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Forging Paths: Women Breaking Barriers in the Bodaboda Business in Kampala

Tom R Courtright in Lubyanza details how women in Kampala, Uganda, are venturing into the traditionally male-dominated business of motorcycle taxis (bodas).

The article “Breaking Boda Barriers: Women Join the Business” by Tom R Courtright in Lubyanza details how women in Kampala, Uganda, despite challenges such as sexual harassment and discrimination, brave women like Allen Kisakye are leveraging the flexibility and profitability of the bodaboda work. Organizations like Women Rising for Africa and companies like Zembo and Safeboda are supporting these women with training and resources. Despite risks and stigmas, these women are significantly contributing to Kampala’s economy and transportation system, challenging gender stereotypes and empowering themselves and their communities.

You can read the full article here.

In recent years, women have been increasingly entering the bodaboda business in Kampala, despite it historically being dominated by men. This is due to several reasons, including the high unemployment rate among women in Uganda, the low cost of entry into the bodaboda business, and the flexibility it offers.

Organizations like Women Rising for Africa, the electric motorcycle company Zembo, and the transportation app Safeboda have provided essential resources and support to women in Kampala looking to join bodabodas. This includes training in road safety, gender-based violence training, self-defense, and access to motorcycle financing.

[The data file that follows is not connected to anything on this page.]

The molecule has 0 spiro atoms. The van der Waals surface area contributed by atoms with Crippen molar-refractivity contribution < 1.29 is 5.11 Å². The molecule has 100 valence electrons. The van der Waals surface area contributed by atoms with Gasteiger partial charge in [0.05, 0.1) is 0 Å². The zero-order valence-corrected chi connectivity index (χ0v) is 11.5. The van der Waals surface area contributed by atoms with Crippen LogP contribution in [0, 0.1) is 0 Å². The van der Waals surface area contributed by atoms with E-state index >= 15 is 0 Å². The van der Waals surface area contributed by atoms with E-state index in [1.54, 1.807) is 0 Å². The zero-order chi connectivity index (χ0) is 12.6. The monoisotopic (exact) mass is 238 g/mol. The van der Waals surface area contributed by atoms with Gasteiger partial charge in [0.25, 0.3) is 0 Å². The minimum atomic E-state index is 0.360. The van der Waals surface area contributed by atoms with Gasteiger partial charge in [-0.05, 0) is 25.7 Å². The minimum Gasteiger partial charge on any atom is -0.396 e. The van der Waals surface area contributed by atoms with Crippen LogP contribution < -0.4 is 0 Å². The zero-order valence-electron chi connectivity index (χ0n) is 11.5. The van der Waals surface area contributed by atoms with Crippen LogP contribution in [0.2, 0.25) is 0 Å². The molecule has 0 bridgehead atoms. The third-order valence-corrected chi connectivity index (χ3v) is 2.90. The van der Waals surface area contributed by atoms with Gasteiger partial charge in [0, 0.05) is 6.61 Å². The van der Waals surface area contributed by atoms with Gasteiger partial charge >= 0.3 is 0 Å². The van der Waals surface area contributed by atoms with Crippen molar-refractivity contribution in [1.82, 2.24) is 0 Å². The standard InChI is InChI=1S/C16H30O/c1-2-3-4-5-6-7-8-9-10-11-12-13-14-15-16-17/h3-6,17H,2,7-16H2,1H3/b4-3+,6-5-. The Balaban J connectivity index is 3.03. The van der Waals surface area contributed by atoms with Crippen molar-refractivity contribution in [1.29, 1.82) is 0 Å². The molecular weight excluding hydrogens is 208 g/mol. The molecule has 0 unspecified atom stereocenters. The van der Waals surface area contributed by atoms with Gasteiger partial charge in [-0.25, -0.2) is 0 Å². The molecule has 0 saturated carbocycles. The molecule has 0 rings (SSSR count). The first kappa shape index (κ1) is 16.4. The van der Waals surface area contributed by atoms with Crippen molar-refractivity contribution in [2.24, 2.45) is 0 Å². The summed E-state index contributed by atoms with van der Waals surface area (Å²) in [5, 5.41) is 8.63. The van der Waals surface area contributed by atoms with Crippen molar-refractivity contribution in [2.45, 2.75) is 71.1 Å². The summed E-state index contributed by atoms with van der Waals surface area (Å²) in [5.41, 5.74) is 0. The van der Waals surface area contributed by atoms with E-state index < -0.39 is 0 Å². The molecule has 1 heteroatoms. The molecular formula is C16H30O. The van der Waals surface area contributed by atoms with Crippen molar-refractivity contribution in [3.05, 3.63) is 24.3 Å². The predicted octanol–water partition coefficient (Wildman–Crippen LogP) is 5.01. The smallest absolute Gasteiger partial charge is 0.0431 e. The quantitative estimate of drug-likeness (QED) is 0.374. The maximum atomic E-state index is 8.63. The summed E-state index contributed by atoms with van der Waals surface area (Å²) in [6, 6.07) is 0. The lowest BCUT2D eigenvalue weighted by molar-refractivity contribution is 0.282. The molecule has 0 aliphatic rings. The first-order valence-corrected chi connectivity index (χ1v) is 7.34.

The unemployment rate among women in Uganda is 11.7%, which has led many women to opt for occupations traditionally considered male-dominated, such as bodabodas. Additionally, the initial cost to join the bodaboda business is relatively low, making it attractive to women. The flexibility in working hours also allows women to balance their family responsibilities with the business.

However, women face challenges such as sexual harassment from male passengers, discrimination, and stigma. Despite this, women who have embraced the bodaboda business are proving their ability to be successful entrepreneurs and are helping to break gender stereotypes.

Despite challenges, these brave women are making a significant contribution to Kampala’s economy and transportation system, showing that women can succeed in this business and helping to overcome gender barriers.

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